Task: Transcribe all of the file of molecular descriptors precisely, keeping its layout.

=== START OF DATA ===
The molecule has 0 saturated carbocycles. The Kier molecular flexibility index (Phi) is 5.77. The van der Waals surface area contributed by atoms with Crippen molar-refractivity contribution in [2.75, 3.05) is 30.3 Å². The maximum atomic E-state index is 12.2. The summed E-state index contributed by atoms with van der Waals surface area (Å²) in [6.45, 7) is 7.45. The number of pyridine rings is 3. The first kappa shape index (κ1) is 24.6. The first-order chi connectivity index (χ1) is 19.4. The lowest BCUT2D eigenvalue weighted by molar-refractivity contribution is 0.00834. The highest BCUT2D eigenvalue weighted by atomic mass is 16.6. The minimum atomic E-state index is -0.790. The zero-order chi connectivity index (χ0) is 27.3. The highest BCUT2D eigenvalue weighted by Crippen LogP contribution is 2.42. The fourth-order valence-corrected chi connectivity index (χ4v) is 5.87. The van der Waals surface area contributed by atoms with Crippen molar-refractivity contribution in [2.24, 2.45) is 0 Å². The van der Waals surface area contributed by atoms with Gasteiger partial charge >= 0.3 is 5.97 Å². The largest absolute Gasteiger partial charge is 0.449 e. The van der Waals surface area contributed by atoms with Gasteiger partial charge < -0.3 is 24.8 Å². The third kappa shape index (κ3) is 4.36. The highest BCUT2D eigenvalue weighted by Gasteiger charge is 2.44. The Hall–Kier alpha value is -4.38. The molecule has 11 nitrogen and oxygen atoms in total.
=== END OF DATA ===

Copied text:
The molecule has 0 saturated carbocycles. The Kier molecular flexibility index (Phi) is 5.77. The van der Waals surface area contributed by atoms with Crippen molar-refractivity contribution in [2.75, 3.05) is 30.3 Å². The maximum atomic E-state index is 12.2. The summed E-state index contributed by atoms with van der Waals surface area (Å²) in [6.45, 7) is 7.45. The number of pyridine rings is 3. The first kappa shape index (κ1) is 24.6. The first-order chi connectivity index (χ1) is 19.4. The lowest BCUT2D eigenvalue weighted by molar-refractivity contribution is 0.00834. The highest BCUT2D eigenvalue weighted by atomic mass is 16.6. The minimum atomic E-state index is -0.790. The zero-order chi connectivity index (χ0) is 27.3. The highest BCUT2D eigenvalue weighted by Crippen LogP contribution is 2.42. The fourth-order valence-corrected chi connectivity index (χ4v) is 5.87. The van der Waals surface area contributed by atoms with Crippen molar-refractivity contribution in [2.24, 2.45) is 0 Å². The van der Waals surface area contributed by atoms with Gasteiger partial charge >= 0.3 is 5.97 Å². The largest absolute Gasteiger partial charge is 0.449 e. The van der Waals surface area contributed by atoms with Gasteiger partial charge < -0.3 is 24.8 Å². The third kappa shape index (κ3) is 4.36. The highest BCUT2D eigenvalue weighted by Gasteiger charge is 2.44. The Hall–Kier alpha value is -4.38. The molecule has 11 nitrogen and oxygen atoms in total.